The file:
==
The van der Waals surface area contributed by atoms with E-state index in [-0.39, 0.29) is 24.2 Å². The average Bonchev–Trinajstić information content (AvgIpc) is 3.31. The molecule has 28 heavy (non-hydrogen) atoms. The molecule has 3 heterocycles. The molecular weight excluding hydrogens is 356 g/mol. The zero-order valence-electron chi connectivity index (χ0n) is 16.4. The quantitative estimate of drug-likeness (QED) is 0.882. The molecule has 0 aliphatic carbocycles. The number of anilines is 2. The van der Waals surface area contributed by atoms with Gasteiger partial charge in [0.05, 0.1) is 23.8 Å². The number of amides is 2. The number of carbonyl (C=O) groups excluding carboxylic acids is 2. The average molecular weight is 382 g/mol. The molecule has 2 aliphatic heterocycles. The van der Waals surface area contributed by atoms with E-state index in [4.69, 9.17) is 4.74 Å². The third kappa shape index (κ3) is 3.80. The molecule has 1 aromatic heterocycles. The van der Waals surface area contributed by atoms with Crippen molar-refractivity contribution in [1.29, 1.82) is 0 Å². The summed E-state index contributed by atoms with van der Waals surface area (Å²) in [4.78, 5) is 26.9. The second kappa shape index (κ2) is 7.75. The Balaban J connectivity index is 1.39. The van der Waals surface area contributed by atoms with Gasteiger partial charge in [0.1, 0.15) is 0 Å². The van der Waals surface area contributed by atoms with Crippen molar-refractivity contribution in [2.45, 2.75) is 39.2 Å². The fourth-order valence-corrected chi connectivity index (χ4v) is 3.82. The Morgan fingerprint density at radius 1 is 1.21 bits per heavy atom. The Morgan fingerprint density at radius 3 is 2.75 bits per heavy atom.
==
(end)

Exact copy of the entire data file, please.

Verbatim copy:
The van der Waals surface area contributed by atoms with E-state index in [-0.39, 0.29) is 24.2 Å². The average Bonchev–Trinajstić information content (AvgIpc) is 3.31. The molecule has 28 heavy (non-hydrogen) atoms. The molecule has 3 heterocycles. The molecular weight excluding hydrogens is 356 g/mol. The zero-order valence-electron chi connectivity index (χ0n) is 16.4. The quantitative estimate of drug-likeness (QED) is 0.882. The molecule has 0 aliphatic carbocycles. The number of anilines is 2. The van der Waals surface area contributed by atoms with Gasteiger partial charge in [0.05, 0.1) is 23.8 Å². The number of amides is 2. The number of carbonyl (C=O) groups excluding carboxylic acids is 2. The average molecular weight is 382 g/mol. The molecule has 2 aliphatic heterocycles. The van der Waals surface area contributed by atoms with E-state index in [4.69, 9.17) is 4.74 Å². The third kappa shape index (κ3) is 3.80. The molecule has 1 aromatic heterocycles. The van der Waals surface area contributed by atoms with Crippen molar-refractivity contribution in [1.29, 1.82) is 0 Å². The summed E-state index contributed by atoms with van der Waals surface area (Å²) in [4.78, 5) is 26.9. The second kappa shape index (κ2) is 7.75. The Balaban J connectivity index is 1.39. The van der Waals surface area contributed by atoms with Gasteiger partial charge in [0.1, 0.15) is 0 Å². The van der Waals surface area contributed by atoms with Crippen molar-refractivity contribution in [2.45, 2.75) is 39.2 Å². The fourth-order valence-corrected chi connectivity index (χ4v) is 3.82. The Morgan fingerprint density at radius 1 is 1.21 bits per heavy atom. The Morgan fingerprint density at radius 3 is 2.75 bits per heavy atom.